Are You A Distracted Parent? Put That Phone Down! [AUDIO]
If you have been out to dinner, chances are you have seen a parent sitting at a nearby table with their child focused solely on their smartphone and not speaking to their child.
It has become all too common in this information age as smartphones have brought with them a false sense of needing to respond to texts, emails and work messages on an immediate basis. But, ignoring your child's needs can be detrimental to him or her in the long run.
"The use of smartphones has vastly increased and they can be all-encompassing and distracting," said Dr. Lawrence Laveman, developmental and behavioral pediatrician at Children's Specialized Hospital. "But, ignoring a child while spending time on the phone sends the message that the parents are disinterested in what is going on with that child. The importance of a meal as a social opportunity for families cannot be missed. When you bring a child to a restaurant, it is the golden opportunity to have face-to-face interactive time with your child."
A study released in the journal Pediatrics found that of 55 caregivers, eating and interacting with one or more children, 40 used a mobile device during a meal, 16 used the mobile device throughout the meal and three adults gave a device to a child to keep them occupied. Some children started looking for attention by singing songs or doing something to make their caregiver respond.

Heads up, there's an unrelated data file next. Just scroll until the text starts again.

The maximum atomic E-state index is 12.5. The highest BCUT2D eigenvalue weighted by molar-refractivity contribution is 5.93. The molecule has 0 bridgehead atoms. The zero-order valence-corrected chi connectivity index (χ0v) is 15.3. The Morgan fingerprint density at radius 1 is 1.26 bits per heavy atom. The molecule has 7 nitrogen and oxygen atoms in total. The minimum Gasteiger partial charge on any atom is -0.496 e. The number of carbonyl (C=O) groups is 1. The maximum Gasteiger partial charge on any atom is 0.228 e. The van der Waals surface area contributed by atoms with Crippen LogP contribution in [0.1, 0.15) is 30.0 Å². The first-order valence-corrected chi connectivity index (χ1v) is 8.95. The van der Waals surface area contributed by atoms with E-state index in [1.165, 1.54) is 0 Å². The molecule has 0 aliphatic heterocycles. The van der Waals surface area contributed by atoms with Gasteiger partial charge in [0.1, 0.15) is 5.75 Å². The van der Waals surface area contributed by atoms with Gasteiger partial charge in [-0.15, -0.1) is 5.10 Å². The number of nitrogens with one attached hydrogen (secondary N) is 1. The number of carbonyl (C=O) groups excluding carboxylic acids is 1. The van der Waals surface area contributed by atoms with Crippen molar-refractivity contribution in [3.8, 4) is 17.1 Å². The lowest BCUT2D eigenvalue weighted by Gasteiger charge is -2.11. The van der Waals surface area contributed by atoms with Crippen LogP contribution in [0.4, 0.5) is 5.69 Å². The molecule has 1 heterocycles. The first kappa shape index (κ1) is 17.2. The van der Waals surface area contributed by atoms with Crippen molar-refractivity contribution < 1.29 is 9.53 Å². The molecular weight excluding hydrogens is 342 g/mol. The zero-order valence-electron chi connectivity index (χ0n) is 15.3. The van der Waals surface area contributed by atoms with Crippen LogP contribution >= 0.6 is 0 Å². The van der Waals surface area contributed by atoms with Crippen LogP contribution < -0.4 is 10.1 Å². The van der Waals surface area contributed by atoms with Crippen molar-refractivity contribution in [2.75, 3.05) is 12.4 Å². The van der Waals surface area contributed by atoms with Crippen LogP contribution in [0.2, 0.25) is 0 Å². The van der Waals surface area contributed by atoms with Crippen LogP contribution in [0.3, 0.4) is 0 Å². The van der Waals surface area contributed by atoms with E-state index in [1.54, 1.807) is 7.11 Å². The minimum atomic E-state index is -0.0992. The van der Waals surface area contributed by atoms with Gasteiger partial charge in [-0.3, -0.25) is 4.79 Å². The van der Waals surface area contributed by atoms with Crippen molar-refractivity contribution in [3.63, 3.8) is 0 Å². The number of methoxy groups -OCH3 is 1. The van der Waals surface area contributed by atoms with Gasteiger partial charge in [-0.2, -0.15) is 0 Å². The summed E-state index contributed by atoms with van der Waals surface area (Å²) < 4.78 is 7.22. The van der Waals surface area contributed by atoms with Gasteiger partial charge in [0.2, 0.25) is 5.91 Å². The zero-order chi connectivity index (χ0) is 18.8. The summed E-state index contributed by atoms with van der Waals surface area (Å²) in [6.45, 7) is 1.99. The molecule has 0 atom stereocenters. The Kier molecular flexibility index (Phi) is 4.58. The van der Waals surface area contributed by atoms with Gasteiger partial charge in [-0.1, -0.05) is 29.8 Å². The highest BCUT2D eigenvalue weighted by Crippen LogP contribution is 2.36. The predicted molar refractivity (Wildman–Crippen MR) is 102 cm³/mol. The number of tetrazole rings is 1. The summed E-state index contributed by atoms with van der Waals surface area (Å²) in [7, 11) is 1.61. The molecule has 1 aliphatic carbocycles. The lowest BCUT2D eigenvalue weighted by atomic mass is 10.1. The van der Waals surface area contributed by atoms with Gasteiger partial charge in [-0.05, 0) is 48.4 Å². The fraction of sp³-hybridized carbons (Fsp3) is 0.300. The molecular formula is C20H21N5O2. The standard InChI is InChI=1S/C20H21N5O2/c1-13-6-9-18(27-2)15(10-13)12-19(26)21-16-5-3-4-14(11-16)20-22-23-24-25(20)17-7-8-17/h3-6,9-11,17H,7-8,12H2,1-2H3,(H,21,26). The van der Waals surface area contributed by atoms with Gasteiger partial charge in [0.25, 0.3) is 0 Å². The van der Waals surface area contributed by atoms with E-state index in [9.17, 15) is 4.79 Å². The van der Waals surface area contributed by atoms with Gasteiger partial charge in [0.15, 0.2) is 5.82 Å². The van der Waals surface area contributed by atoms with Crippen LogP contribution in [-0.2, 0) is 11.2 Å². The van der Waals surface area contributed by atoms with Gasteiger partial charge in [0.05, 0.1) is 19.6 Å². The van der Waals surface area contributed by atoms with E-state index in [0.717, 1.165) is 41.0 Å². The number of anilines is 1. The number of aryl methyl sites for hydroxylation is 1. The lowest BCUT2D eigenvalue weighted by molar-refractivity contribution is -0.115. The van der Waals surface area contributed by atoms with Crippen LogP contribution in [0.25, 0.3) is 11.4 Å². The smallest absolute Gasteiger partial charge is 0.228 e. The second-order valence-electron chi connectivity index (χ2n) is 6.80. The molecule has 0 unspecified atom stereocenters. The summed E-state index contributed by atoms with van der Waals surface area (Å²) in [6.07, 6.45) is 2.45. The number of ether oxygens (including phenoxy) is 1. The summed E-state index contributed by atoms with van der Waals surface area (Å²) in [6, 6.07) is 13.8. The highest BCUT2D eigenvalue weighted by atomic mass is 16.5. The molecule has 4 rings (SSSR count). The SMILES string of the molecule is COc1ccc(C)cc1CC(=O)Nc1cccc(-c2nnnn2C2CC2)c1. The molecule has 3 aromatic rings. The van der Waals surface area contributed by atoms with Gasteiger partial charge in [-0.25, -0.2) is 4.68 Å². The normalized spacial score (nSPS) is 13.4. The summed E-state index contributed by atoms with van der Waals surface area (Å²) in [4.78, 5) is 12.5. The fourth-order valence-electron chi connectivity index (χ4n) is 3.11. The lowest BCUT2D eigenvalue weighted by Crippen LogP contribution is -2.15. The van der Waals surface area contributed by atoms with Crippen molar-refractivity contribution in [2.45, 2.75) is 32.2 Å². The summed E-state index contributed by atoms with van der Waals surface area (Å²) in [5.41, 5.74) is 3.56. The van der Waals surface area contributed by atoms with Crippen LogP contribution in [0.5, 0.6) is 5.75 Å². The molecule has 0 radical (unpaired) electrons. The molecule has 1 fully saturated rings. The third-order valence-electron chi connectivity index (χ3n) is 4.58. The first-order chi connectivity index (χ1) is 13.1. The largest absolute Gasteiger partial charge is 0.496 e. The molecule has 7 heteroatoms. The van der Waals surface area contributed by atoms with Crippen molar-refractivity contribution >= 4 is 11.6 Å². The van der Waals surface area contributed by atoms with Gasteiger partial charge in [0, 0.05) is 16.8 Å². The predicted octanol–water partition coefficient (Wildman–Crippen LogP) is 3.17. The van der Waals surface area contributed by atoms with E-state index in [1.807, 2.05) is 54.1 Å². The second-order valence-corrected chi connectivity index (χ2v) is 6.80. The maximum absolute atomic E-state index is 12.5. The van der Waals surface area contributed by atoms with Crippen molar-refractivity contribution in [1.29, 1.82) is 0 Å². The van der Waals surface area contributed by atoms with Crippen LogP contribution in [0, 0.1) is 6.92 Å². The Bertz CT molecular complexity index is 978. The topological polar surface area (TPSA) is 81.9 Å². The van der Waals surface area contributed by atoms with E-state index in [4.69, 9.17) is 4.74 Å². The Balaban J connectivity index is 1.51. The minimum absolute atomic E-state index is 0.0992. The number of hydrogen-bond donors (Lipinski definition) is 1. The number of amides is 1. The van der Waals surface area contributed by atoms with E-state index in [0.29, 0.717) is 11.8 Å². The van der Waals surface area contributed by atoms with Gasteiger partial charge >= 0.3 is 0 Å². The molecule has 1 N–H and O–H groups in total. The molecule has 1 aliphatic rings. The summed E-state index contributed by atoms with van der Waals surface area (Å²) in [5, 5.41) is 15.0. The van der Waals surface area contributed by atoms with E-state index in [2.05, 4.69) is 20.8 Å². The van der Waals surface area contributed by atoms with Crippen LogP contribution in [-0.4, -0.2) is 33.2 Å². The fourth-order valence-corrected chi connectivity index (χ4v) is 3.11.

It is important for adults to understand that the need for immediate response is not critical.
"Parents need to focus on their priorities in being a parent and being an adult and that just 10 years ago, we didn't have the immediacy that a smartphone provides us with," Laveman said. "People didn't think twice about waiting to answer a message on their answering machine. Now, people feel the need to immediately respond to whatever comes across on their phone and that need is not real. That's a fabricated need. Meeting the needs of your child is always the highest priority as a parent, and attending to their needs is always the highest priority."
There are times to make phone calls, there are times to answer emails and there are times to tend to children -- and people need to use their common sense, according to Laveman.
"There is an overall lack of common sense in our society that people put a higher priority on responding to text messages, emails and phone messages than the social needs of those around them," he said. "If you are out with your child, putting the phone down is a good idea."
To see the study in its entirety, visit http://pediatrics.aappublications.org/.